1990 Volkswagen Vanagon
The Volkswagen Vanagon, also known as the VW T3, is a rear-engined, rear-wheel drive van produced by Volkswagen. It was introduced in 1979 as the successor to the Volkswagen Type 2 (also known as the VW Bus) and was produced until 1992.
The Vanagon was available in various body styles, including a passenger van, cargo van, camper van, and pickup truck. It featured a boxy and utilitarian design, with a large flat windshield and a tall roofline. The sliding side door and rear hatch provided easy access to the cargo or passenger area.
One of the key features of the Vanagon was its air-cooled or water-cooled engine located in the rear. The air-cooled versions were initially available, but were later replaced by water-cooled engines for better cooling and improved performance.
The interior of the Vanagon was designed to be versatile and practical. It could accommodate up to nine passengers in its passenger van configuration, with configurable seating options. The cargo and camper van versions featured different layouts and equipment, such as foldable beds, kitchenette, and storage compartments.
The Vanagon had a reputation for being reliable and durable, with many examples still in use today. It was appreciated for its spaciousness, especially in the camper van configuration, which allowed for comfortable camping and traveling experiences. However, it was not known for its speed or fuel efficiency, as it was a heavy and boxy vehicle.
Overall, the Volkswagen Vanagon is considered a classic and iconic vehicle, known for its distinct look and unique charm. It continues to have a dedicated fan base and is often sought after by collectors and enthusiasts.
1990 Volkswagen Vanagon Price Range
The price range of 1990 Volkswagen Vanagon based on Volkswagen Vanagon listings for sale on Ace1Auto website is: $33,450 – $33,450. This range is based on the dealer prices and MSRP of new and used Volkswagen Vanagon models from various trim levels, colors, and options. The average price of a Volkswagen Vanagon near you is $33,450. The Volkswagen Vanagon is a classic and versatile camper van loved for its unique design and enduring popularity.
1990 Volkswagen Vanagon Price Range: $33,450 to $33,450
Explore 1990 Volkswagen Vanagon listed for sale near you on Ace1Auto.
Models, Generations, Redesigns
The Volkswagen Vanagon, also known as the Volkswagen Type 2, is a range of vans produced by German automaker Volkswagen from 1979 to 1992. It is the successor to the famous Volkswagen Type 2, also known as the Volkswagen Bus or Microbus.
First Generation (T3, 1979-1985): The first generation of the Vanagon featured a boxy and angular design, similar to its predecessor, the Type 2. It was available in various body styles, including a regular van, camper van, and pick-up truck.
Second Generation (T3 Syncro, 1985-1992): The second generation of the Vanagon introduced the Syncro all-wheel drive system, which improved off-road capability. It also featured some design updates, such as revised front and rear bumpers and updated interior features.
Westfalia Camper: The Westfalia Camper was a popular variant of the Vanagon that was converted into a camper van by the German company Westfalia. It featured a pop-up roof, a kitchenette, and sleeping quarters, making it a popular choice for camping enthusiasts.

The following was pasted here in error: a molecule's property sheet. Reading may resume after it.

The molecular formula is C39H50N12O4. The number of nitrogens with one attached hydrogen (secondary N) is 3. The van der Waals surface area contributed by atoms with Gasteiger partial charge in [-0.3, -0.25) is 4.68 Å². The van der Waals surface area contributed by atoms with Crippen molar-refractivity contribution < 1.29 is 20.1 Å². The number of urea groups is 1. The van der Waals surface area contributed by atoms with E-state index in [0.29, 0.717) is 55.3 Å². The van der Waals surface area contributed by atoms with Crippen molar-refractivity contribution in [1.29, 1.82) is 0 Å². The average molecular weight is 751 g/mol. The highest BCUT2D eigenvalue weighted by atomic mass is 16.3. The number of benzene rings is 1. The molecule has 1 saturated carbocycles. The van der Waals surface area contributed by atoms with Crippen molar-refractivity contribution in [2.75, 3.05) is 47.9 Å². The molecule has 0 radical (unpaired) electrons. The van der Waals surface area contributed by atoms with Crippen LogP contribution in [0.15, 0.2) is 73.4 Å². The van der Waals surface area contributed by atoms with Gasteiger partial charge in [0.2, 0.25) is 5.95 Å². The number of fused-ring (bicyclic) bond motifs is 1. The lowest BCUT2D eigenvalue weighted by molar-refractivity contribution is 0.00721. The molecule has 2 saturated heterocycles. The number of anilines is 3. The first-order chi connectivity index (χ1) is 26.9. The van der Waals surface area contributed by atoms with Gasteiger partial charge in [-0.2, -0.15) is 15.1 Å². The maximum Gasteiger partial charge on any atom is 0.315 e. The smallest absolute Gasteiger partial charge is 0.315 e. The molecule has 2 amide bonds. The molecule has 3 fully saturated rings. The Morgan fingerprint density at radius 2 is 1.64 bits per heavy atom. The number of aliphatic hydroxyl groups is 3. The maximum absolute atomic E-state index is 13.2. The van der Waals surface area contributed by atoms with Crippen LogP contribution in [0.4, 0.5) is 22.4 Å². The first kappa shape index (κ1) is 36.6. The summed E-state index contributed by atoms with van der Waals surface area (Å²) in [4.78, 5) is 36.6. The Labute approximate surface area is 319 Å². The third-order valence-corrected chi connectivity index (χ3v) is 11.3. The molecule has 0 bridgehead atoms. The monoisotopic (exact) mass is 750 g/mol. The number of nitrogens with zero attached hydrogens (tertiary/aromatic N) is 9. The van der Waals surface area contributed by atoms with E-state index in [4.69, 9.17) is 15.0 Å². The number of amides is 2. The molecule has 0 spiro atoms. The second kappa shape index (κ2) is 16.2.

Weekender: The Weekender was another popular variant of the Vanagon, designed for recreational activities. It featured removable seats, allowing for extra space and versatility. The interior could be configured as a camper van or a regular passenger van.
Carat: The Carat was a high-end variant of the Vanagon that featured luxurious interior appointments and additional features, such as power windows, power mirrors, and upgraded upholstery. It was marketed as a more upscale option for buyers looking for a comfortable and stylish van.
Multivan: The Multivan was a versatile variant of the Vanagon that offered various seating configurations and additional amenities. It could be configured to seat up to seven passengers and included features like folding tables and captain's chairs. The Multivan also had a more refined interior compared to the regular Vanagon models.
South African Double Cab: In South Africa, Volkswagen produced a Double Cab variant of the Vanagon, featuring a larger cargo area with two rows of seats and a pick-up truck bed. This variant was popular among contractors and outdoor enthusiasts for its versatility.
Adventurewagen: The Adventurewagen was a modification package offered by a company called Adventure Products. It included various upgrades such as a raised suspension, off-road tires, and additional storage options. This package turned the Vanagon into a more capable off-road vehicle, suitable for adventure seekers.
Volkswagen Vanagon Price Range By Years
Engine, Transmission, and Performance
The Volkswagen Vanagon is powered by a variety of engine options, including a 1.9-liter water-cooled four-cylinder engine, a 2.1-liter water-cooled four-cylinder engine, and a 2.0-liter air-cooled four-cylinder engine.
The 1.9-liter engine produces around 83 horsepower and 108 lb-ft of torque, while the 2.1-liter engine produces around 95 horsepower and 117 lb-ft of torque. The air-cooled engine produces around 67 horsepower and 72 lb-ft of torque.
As for the transmission, the Vanagon is equipped with a four-speed manual transmission as standard. However, there is also an optional three-speed automatic transmission available.
In terms of performance, the Vanagon is not known for its speed or acceleration. The larger engines offer slightly better performance compared to the smaller ones, but overall, the Vanagon is more suited for leisurely cruising rather than high-speed driving.